Read more: http://huff.to/11vTQGE
Moffett Field, CA
Bertrand Piccard gave a big thumbs up to the press as he got ready to take off in the Solar Impulse with his fellow pilot Andre Borschberg this morning. 10 years of planning has finally led to this moment.
Borschberg and Piccard — who established his daredevil cred as the first man to fly a hot air balloon around the world — are the drivers behind this $150 million project to fly a solar plane across the country in preparation for an around-the-world flight in 2015. Flying at 45 miles an hour, they’ll arrive at Phoenix, their first stop on the tour, around 1AM.
Said Bertrand, “Our priority is not speed, it’s duration. We’re looking for a new milestone in this new history of aviation to show that renewable energy and energy efficiency is something we can achieve.”
You can follow their progress in real-time here.
Researchers at the University of Wyoming have discovered a new lithium reserve that could radically alter where the US sources a key component of the li-ion batteries used in consumer electronics, electric vehicles, and other technology. Currently the United States imports a vast majority of its lithium, but the newly-unearthed reserve — located at Rock Springs, Wyoming — could transform the US from “a significant lithium importer to an independent lithium producer” according to experts at the university’s Carbon Management Institute.
IBMs solar collector advances solar power by harnessing the equivalent of 2,000 suns.
A team of IBM researchers is working on a solar concentrating dish that will be able to collect 80% of incoming sunlight and convert it to useful energy. The High Concentration Photovoltaic Thermal system will be able to concentrate the power of 2,000 suns while delivering fresh water and cool air wherever it is built. As an added bonus, IBM states that the system would be just one third the cost third of current comparable technologies.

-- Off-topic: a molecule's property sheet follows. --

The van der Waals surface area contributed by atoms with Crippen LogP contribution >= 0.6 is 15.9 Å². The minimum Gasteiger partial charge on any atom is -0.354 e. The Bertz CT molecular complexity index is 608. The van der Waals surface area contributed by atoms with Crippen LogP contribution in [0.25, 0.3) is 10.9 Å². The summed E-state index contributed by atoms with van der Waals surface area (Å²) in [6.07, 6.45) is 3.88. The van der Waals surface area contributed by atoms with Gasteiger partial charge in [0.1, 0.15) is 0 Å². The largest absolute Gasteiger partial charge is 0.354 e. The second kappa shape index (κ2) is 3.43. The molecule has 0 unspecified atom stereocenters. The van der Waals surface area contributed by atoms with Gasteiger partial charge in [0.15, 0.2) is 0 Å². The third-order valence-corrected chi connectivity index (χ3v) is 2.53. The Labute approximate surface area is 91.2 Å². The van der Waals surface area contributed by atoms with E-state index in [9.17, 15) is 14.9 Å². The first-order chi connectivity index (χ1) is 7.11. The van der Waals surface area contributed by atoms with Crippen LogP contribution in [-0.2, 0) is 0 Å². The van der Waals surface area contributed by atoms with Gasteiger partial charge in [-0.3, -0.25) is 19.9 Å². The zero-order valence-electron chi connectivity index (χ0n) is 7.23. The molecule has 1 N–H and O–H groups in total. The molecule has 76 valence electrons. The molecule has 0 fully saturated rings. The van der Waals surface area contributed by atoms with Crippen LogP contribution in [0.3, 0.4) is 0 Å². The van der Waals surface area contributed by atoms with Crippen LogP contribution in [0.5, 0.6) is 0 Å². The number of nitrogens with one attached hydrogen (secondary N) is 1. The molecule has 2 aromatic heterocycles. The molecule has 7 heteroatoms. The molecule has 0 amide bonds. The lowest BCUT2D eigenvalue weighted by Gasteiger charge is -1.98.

Based on information by Greenpeace International and the European Electricity Association, IBM claims that it would require only two percent of the Sahara’s total area to supply the world’s energy needs. The HCPVT system is designed around a huge parabolic dish covered in mirror facets. The dish is supported and controlled by a tracking system that moves along with the sun. Sun rays reflect off of the mirror into receivers containing triple junction photovoltaic chips, each able to convert 200-250 watts over eight hours. Combined hundred of the chips provide 25 kilowatts of electricity.
The entire dish is cooled with liquids that are 10 times more effective than passive air methods, keeping the HCPVT safe to operate at a concentration of 2,000 times on average, and up to 5,000 times the power of the sun. The direct cooling technique is inspired by the branched blood supply system of the human body and has already been used to cool high performance computers like the Aquasar. The system will also be able to create fresh water by passing 90 degree Celsius liquid through a distillation system that vaporizes and desalinates up to 40 liters each day while still generating electricity. It will also be able to amazingly offer air conditioning by a thermal drive absorption chiller that converts heat through silica gel.
Replacing expensive steel and glass with concrete and pressurized foils, the HCPVT is less costly than many other similar installations. Its high tech coolers and molds can be manufactured in Switzerland, and construction provided by individual companies on-site. Through their design, IBM believes they can maintain a cost of less than 10cents per kilowatt hour.
Planned charging stations for Tesla’s 300-mile range Model S
So tempted to sell the ol’ benz and buy a Tesla.